Ryan Jones is less than pleased with Hanna Rosin’s ‘The End of Men,’ and he’s not afraid to talk about it.
This piece is part of a special series on the End of Gender. This series includes bloggers from Role/Reboot, Good Men Project, The Huffington Post, Salon, HyperVocal, Ms. Magazine, YourTango, Psycholog
Thinking people should be beyond the pseudo-intellectual, allegedly-but-not-really researched nonsense Hanna Rosin spouted in that Atlantic piece. Rarely have 9,000 words in a respectable publication been less necessary. I hate that we’re even talking about it. But here we are.
So: I’ve not seen it commented on, but the irony of Slate’s promotion in all this is too rich to ignore. Slate loves undressing newspaper “trend” pieces as the lazy habit of time- and inspiration-pressed daily newspaper writers that they too often are. What makes a cheap and easy trend piece? A handful of seemingly illuminative anecdotes, backed up by statistics, quotations, and more anecdotes that seem to prove a conclusive point. Again, too often, the point doesn’t really exist. Slate kills these sorts of pieces.
“The End of Men” opens with a fun anecdote about a once-prominent male biologist with proudly Neanderthal social views—it turns out he literally almost is the Marlboro Man—who in his old age has seen the light or the truth or whatever it is Rosin wants him to see, and who waxes about how tack-sharp his granddaughter is while lamenting how his grandsons’ “eyes glaze over” when it comes to getting anything out of school. It’s a terrific anecdote, with more ironic detail than any writer could hope for. If I’d been writing this story, I’d have led with it too.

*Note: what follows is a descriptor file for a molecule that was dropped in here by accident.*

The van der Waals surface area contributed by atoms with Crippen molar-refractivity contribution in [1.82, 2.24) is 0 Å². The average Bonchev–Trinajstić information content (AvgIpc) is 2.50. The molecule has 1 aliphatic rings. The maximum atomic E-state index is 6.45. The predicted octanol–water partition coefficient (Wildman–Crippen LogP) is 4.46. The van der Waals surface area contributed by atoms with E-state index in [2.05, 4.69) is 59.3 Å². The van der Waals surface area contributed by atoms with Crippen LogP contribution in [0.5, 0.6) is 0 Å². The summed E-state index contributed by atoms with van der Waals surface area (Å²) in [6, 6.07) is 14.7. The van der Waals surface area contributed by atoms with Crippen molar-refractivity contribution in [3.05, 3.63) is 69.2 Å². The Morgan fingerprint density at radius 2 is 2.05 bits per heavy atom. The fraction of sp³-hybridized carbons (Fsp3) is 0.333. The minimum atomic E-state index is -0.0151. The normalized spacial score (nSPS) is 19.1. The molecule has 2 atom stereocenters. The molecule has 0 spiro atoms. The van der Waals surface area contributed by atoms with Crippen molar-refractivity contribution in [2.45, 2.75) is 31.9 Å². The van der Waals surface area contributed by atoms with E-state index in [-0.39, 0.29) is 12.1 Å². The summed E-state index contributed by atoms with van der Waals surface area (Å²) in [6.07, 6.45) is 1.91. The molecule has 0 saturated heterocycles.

(I would not have written this story.)
The second great anecdote tells of a “teacher and social worker” in Kansas City who addresses a classroom full of men who’ve been busted for not paying child support—most, apparently, because the recession cost them their jobs. How does this teacher-slash-social worker explain to these men the reality of their plight? By conveying the mindset of their estranged wives and girlfriends, who don’t need men who can’t bring home a paycheck, and therefore clearly don’t need these men at all. Ultimately, he tells them, “She’s calling you ‘bitch!’”
The third gem involves three sorority sisters. One, a “self-described ‘perfectionist’” on her way to grad school, complains about her slacker fiancé, who can’t decide on a major and who, the girl and her sisters decide, will “definitely stay home” with the kids this woman is apparently going to have with this slacker who, despite having her act so much more together than, she’s apparently stupid enough to eventually marry.
Again, they’re all great anecdotes, and there’s lots of statistical analysis of a sort squeezed in between. And what it all adds up to is nothing. The point of the article, as stated in the deck, is how “modern postindustrial society is better suited to women.” It’s phrased as a question, but that’s disingenuous. This is an epic troll, and it isn’t asking questions; it’s stating its argument as fact.
I could counter this with all sorts of anecdotes of my own. My wife and I graduated from the same well-regarded state university in 1995, both with journalism degrees. I started at a small daily newspaper in northeast Pennsylvania. She started at a trade publication in Manhattan. Three years later, I was at a slightly better paper in a slightly bigger market; she was working for a successful newsstand business publication. Today, I edit the alumni magazine at my alma mater; my wife hasn’t worked full time in nearly a decade.